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On-the-job training reinforces Fraser’s coaching dreams

NOTE: Along the way column

I can’t imagine an apprenticeship ever served more happily than that of Bruce Fraser.

The former University of Arizona basketball player wants to coach, and his fascinating résumé now includes training periods under three of the brightest minds in the country:

Lute Olson, Larry Brown and Steven Spielberg. Yes, that Spielberg.

Bruce played three years, then helped coach for three more under Olson at UA.

He was a reserve point guard for the Wildcats from 1985-87, then was a graduate assistant under Lute from 1987-89.

Unable to find a full-time opening as a coach, Fraser did what a lot of southern California kids have done – he found a job in Hollywood.

He wound up working in sound and music for about 100 pictures, among them Spielberg’s “Schindler’s List.’

The best of the rest included “Sleeping With The Enemy’ and “Home Alone.’

But Fraser’s passion to coach never cooled, and a chance meeting with Brown led to his appointment this past season as an assistant on the staff of the Indiana Pacers.

Longtime Wildcat fans may have noticed that Bruce got a lot of camera time during Indiana’s playoff series against the New York Knicks and Orlando Magic.

“Working with the Pacers has been a great experience,’ Fraser said in a telephone call from Indianapolis. “It convinced me that coaching is what I really want to do.’

Bruce will return to Tucson next month to direct the Sean Elliott Basketball Camp. The two, one-week camps will be held July 10-14 and July 17-21 at Cholla High School.

“I thought I knew it all, but I learned a ton this year,’ Fraser said of his exposure to the NBA. “The best part was, I realized how much I want to get back into basketball.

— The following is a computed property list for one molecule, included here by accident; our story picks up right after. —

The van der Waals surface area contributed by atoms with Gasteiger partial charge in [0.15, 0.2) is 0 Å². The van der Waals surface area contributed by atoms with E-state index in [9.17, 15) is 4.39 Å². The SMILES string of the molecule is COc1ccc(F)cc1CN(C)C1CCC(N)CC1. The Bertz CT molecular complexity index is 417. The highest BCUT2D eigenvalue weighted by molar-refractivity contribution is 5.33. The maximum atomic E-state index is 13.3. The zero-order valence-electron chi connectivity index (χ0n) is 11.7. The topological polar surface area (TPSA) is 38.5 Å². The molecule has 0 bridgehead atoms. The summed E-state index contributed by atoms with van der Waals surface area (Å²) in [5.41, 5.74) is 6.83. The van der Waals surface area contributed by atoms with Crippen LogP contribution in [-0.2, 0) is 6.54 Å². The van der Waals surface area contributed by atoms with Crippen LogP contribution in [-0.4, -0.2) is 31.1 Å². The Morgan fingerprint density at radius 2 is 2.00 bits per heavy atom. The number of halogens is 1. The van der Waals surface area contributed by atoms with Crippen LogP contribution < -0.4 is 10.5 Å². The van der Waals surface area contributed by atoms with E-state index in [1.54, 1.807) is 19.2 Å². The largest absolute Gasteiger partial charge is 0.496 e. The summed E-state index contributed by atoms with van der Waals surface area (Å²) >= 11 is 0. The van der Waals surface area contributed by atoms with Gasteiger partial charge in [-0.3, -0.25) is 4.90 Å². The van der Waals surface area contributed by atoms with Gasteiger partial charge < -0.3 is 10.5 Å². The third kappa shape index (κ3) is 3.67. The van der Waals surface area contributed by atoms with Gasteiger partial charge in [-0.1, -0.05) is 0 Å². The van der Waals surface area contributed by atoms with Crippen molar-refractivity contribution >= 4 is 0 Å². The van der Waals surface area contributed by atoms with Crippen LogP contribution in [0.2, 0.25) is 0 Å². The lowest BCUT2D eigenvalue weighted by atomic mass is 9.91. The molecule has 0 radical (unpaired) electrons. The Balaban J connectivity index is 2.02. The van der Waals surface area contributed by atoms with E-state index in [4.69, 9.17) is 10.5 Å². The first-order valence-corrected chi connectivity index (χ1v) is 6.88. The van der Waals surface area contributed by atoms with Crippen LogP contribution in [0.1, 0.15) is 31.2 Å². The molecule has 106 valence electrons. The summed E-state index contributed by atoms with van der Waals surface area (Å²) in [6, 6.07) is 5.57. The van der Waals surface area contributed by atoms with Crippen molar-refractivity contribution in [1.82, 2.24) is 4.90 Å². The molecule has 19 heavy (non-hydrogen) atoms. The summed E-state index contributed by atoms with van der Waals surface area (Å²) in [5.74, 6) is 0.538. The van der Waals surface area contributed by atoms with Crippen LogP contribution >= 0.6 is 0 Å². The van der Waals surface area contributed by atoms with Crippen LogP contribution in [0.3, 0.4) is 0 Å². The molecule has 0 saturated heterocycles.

“I met Larry when he was coaching San Antonio. I was there visiting Sean and he introduced us.’

Fraser was officially a volunteer coach for the Pacers, although he was paid for his services.

“I might be back next year. It depends on what happens,’ he said. “I am looking, though.’

It’s no wonder he wants to coach. His father, Bill Fraser, coached at Wilson High School in Long Beach, Calif., for nearly 20 years.

Bill replaced Olson as head coach at Long Beach City College when Lute replaced Jerry Tarkanian as head coach at Long Beach State.

Bruce played for his dad at LBCC for a year and then transferred to Arizona in 1985.

Perhaps the best advice ever given to a student of anything was, don’t be afraid to ask questions.

Somebody obviously passed this along to Fraser, because during his six years at Arizona he asked so many questions, his nickname was “Q.’

His sabbatical in Hollywood was fun but not quite like basketball.

“I missed being around the game,’ Fraser said.

“I stayed as close as I could, watching on TV or going to a game when there was time. But I missed the locker room, the practice, the preparation, everything that coaching entails.

“It’s what I want to do, and there’s no doubt in my mind now.’

Fraser, who earned a Final Four ring at Arizona as a graduate assistant coach in 1988, nearly got a NBA Finals ring with the Pacers.

Indiana took Shaquille O’Neal and the Magic to seven games in the NBA Eastern Conference finals.

“We were right there, too,’ Fraser said. “I was just a game away from the championship series.’

His season with the Pacers gave Fraser a chance to do something he once considered impossible: learn to like Reggie Miller.

Miller, Indiana’s deadly outside-scoring threat, is one of sport’s most notorious motormouths.

He was Arizona’s Public Enemy No. 1 during four brilliant years at UCLA.

`Fans misunderstand Reggie,’ Fraser said. “A lot of what he does is meant to be good-natured. He’s really a good guy.’

Bruce would have a hard time convincing die-hard UA fans of that.


For more information on Elliott’s camp – which is open to boys and girls ages 8 to 17 – call 795-7714 or write to the Sean Elliott Camp, P.O. Box 42647, Tucson, Ariz. 85733.


Citizen Sports Columnist Corky Simpson may be reached at 573-4635 (fax 573-4569).

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